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As 2014 draws to a close and I look forward to the start of a new year I find myself thinking about the things that are important to me. I think about meaningful commitments. Within the realm of my professional world, my commitment to the American Sociological Association (ASA) and the discipline of sociology are central to these thoughts. From the time I was a graduate student, and through a long career in the nonprofit and public sectors, my membership in the ASA never lapsed. It has provided important instrumental benefits, but more importantly, it reflected my commitment to my discipline and my ongoing conviction that the now-110 year-old Association has provided important support for the discipline (and myself) that I could not do alone. It was something worth investing in. I would not have devoted the last decade to the ASA if I did not still feel that the ASA of today continues to have a unique and essential role in our discipline and to our society.
In preparing to write this column, I worked with Margaret Weigers Vitullo, ASA Director of Academic and Professional Affairs, to reach out to a cross section of members and asked them to also reflect on why ASA membership was important to them. Their responses are remarkable and heartfelt.
Angelina Grigoryeva, Princeton University, wrote “I think ASA membership provides multiple professional opportunities, especially for young scholars at the beginning of their academic careers. As a graduate student, I find it especially valuable that membership in the ASA and its sections makes it possible to stay up-to-date with the most recent initiatives in the field.” And the great news is that starting in 2015, ASA members have online access to all ASA journals at no additional cost, making it even easier to keep up with the field. Free access to Interfolio’s “Dossier” software is another new member benefit in 2015, helping scholars organize job applications, CVs, letters of recommendation, and promotion materials in one place.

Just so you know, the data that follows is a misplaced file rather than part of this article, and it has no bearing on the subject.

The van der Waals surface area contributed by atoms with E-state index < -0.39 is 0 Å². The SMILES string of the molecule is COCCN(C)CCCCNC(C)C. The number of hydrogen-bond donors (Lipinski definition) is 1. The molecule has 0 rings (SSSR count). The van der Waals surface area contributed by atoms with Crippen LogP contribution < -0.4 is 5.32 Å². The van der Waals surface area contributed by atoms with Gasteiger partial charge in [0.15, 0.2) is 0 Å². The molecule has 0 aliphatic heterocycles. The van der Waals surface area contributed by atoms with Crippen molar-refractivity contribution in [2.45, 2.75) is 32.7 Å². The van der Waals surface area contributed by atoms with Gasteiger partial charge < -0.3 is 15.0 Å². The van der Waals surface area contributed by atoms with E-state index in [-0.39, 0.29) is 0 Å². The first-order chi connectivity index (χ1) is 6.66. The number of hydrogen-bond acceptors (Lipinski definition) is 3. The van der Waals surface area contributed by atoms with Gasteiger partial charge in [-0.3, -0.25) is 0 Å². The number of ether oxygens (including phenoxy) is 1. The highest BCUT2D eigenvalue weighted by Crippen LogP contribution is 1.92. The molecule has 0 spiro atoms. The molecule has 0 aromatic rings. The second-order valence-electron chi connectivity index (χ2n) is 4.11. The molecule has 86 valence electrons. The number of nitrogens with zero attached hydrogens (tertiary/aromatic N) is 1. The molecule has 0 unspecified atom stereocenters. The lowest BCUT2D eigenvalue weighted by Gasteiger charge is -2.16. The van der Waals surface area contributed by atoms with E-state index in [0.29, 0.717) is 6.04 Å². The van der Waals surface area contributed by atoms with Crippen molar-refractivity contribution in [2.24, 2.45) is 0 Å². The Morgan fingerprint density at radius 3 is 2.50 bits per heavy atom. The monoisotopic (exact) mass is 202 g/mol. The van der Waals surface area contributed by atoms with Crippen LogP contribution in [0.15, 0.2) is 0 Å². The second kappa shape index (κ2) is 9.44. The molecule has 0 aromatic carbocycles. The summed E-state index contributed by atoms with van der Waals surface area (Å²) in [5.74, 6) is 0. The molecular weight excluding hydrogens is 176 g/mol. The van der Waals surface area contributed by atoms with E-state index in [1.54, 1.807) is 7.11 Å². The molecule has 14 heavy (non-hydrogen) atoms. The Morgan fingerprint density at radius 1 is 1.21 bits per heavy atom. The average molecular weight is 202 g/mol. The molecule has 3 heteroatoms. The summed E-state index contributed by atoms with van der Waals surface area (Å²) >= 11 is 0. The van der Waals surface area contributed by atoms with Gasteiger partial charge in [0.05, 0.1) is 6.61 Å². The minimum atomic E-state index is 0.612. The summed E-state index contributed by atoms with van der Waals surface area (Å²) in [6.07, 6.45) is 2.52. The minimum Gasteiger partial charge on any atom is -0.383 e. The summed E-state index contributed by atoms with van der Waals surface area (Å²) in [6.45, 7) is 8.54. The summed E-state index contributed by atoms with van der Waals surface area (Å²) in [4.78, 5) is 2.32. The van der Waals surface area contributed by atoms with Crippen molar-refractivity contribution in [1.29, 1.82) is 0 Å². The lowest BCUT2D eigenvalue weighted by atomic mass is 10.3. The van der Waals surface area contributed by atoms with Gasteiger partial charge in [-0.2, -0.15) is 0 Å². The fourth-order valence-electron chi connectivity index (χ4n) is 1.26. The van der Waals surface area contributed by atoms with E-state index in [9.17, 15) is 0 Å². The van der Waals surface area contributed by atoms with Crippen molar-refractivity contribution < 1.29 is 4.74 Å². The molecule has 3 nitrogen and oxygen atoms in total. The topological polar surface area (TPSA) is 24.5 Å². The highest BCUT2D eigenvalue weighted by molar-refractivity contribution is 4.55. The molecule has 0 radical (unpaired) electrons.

Stephen Sweet, Ithaca College, reiterated the value of ASA membership for young professionals. “When I was a graduate student, I had no idea how important my membership in the ASA would be to my career,” he said. “It has opened so many opportunities to meet and collaborate with so many interesting people. My advice to all my junior colleagues is to make the ASA your professional home, become an active section member, and go to the meetings!” Similarly, Ming-Cheng Lo, University of California-Davis, said “Maintaining my ASA membership is an expression of my professional identity. Beyond the benefits of accessing ASA’s journals, annual meetings, and other forums, being a member reminds me of how my daily practices of teaching and research are, even in a small way, related to our professional mission.”
Some members’ responses focused on the ways their ASA membership reflects their commitment to the discipline in a tumultuous world, as well as their belief that the discipline needs a strong national-level advocate. “Sociology must be active and deliberate in staking its claim of public relevance,” said Amy Best, George Mason University. “Whether submitting an amicus brief reviewing literature on the impact of same-sex parenting on children to the supreme and circuit courts, coordinating a large-scale effort to expand the base of sociology entries in Wikipedia, or providing departments with resources to help launch their undergraduate or graduate students professionally, the ASA has been successful in working to advance the discipline in public, policy, and professional realms.”
Rashawn Ray, University of Maryland, described how vital the sociological perspective is to our current social condition. “In light of the grand jury decision in Ferguson, MO, to not pursue charges against police officer Darren Wilson for killing Michael Brown, sociology has a stake in addressing the continuance of racial and social inequality in the twenty-first century with innovative methods and cutting-edge theoretical approaches. ASA gives sociologists the platform and backing to engage the public through new media channels that resonate with individuals across socioeconomic, racial, and generational divides.”